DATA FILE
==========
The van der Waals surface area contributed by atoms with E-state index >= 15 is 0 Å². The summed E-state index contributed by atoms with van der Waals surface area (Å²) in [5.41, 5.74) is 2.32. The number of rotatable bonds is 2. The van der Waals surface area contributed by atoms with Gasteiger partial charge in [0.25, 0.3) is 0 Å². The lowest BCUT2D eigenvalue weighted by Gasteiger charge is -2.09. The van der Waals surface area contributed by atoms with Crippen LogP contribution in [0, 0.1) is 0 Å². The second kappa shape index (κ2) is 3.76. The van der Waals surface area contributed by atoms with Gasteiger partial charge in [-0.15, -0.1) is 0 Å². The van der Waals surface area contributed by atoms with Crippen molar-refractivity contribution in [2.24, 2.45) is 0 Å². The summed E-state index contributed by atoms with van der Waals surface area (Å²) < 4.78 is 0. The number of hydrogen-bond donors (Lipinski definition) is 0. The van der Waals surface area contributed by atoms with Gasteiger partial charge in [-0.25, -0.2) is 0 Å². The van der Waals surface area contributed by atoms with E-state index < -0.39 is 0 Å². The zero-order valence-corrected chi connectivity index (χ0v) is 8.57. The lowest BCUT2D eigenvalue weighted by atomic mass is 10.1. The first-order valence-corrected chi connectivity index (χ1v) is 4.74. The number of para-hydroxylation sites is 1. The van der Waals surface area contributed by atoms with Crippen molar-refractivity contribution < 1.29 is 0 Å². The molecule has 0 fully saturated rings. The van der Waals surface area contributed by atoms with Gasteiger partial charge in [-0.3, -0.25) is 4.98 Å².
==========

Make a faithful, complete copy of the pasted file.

The van der Waals surface area contributed by atoms with E-state index >= 15 is 0 Å². The summed E-state index contributed by atoms with van der Waals surface area (Å²) in [5.41, 5.74) is 2.32. The number of rotatable bonds is 2. The van der Waals surface area contributed by atoms with Gasteiger partial charge in [0.25, 0.3) is 0 Å². The lowest BCUT2D eigenvalue weighted by Gasteiger charge is -2.09. The van der Waals surface area contributed by atoms with Crippen LogP contribution in [0, 0.1) is 0 Å². The second kappa shape index (κ2) is 3.76. The van der Waals surface area contributed by atoms with Gasteiger partial charge in [-0.15, -0.1) is 0 Å². The van der Waals surface area contributed by atoms with Crippen molar-refractivity contribution in [2.24, 2.45) is 0 Å². The summed E-state index contributed by atoms with van der Waals surface area (Å²) < 4.78 is 0. The number of hydrogen-bond donors (Lipinski definition) is 0. The van der Waals surface area contributed by atoms with Gasteiger partial charge in [-0.25, -0.2) is 0 Å². The van der Waals surface area contributed by atoms with E-state index < -0.39 is 0 Å². The zero-order valence-corrected chi connectivity index (χ0v) is 8.57. The lowest BCUT2D eigenvalue weighted by atomic mass is 10.1. The first-order valence-corrected chi connectivity index (χ1v) is 4.74. The number of para-hydroxylation sites is 1. The van der Waals surface area contributed by atoms with Crippen molar-refractivity contribution < 1.29 is 0 Å². The molecule has 0 fully saturated rings. The van der Waals surface area contributed by atoms with Gasteiger partial charge in [-0.3, -0.25) is 4.98 Å².